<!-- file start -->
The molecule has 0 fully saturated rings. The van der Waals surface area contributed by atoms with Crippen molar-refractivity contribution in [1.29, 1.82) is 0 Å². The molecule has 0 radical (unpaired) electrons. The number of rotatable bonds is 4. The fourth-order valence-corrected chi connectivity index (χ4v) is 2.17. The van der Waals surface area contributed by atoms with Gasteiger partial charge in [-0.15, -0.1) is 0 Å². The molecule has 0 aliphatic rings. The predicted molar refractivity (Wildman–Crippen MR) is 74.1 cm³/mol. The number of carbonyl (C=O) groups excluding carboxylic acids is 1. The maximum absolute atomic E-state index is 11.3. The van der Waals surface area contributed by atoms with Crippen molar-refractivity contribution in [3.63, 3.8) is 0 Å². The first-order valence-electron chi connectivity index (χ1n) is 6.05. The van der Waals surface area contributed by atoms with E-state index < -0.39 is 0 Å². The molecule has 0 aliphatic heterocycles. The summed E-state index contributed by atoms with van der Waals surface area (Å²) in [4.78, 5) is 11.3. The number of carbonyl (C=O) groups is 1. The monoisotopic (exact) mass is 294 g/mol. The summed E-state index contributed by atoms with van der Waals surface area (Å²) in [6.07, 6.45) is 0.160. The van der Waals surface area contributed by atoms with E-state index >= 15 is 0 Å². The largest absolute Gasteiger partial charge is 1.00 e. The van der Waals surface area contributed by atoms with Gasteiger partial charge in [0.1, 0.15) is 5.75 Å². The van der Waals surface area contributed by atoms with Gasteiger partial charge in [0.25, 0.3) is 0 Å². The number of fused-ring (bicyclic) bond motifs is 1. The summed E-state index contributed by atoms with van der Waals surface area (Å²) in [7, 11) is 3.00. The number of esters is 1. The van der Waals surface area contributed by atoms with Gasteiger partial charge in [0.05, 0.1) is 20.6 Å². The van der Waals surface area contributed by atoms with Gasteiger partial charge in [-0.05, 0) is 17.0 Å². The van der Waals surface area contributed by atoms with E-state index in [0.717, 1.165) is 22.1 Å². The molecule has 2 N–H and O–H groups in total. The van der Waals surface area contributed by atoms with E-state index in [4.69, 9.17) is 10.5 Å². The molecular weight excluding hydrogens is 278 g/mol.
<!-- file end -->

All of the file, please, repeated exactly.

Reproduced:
The molecule has 0 fully saturated rings. The van der Waals surface area contributed by atoms with Crippen molar-refractivity contribution in [1.29, 1.82) is 0 Å². The molecule has 0 radical (unpaired) electrons. The number of rotatable bonds is 4. The fourth-order valence-corrected chi connectivity index (χ4v) is 2.17. The van der Waals surface area contributed by atoms with Gasteiger partial charge in [-0.15, -0.1) is 0 Å². The molecule has 0 aliphatic rings. The predicted molar refractivity (Wildman–Crippen MR) is 74.1 cm³/mol. The number of carbonyl (C=O) groups excluding carboxylic acids is 1. The maximum absolute atomic E-state index is 11.3. The van der Waals surface area contributed by atoms with Crippen molar-refractivity contribution in [3.63, 3.8) is 0 Å². The first-order valence-electron chi connectivity index (χ1n) is 6.05. The van der Waals surface area contributed by atoms with E-state index < -0.39 is 0 Å². The molecule has 0 aliphatic heterocycles. The summed E-state index contributed by atoms with van der Waals surface area (Å²) in [4.78, 5) is 11.3. The number of carbonyl (C=O) groups is 1. The monoisotopic (exact) mass is 294 g/mol. The summed E-state index contributed by atoms with van der Waals surface area (Å²) in [6.07, 6.45) is 0.160. The van der Waals surface area contributed by atoms with E-state index >= 15 is 0 Å². The largest absolute Gasteiger partial charge is 1.00 e. The van der Waals surface area contributed by atoms with Gasteiger partial charge in [0.1, 0.15) is 5.75 Å². The van der Waals surface area contributed by atoms with Gasteiger partial charge in [0.25, 0.3) is 0 Å². The number of fused-ring (bicyclic) bond motifs is 1. The summed E-state index contributed by atoms with van der Waals surface area (Å²) in [7, 11) is 3.00. The number of esters is 1. The van der Waals surface area contributed by atoms with Gasteiger partial charge in [0.05, 0.1) is 20.6 Å². The van der Waals surface area contributed by atoms with Gasteiger partial charge in [-0.05, 0) is 17.0 Å². The van der Waals surface area contributed by atoms with E-state index in [0.717, 1.165) is 22.1 Å². The molecule has 2 N–H and O–H groups in total. The van der Waals surface area contributed by atoms with E-state index in [4.69, 9.17) is 10.5 Å². The molecular weight excluding hydrogens is 278 g/mol.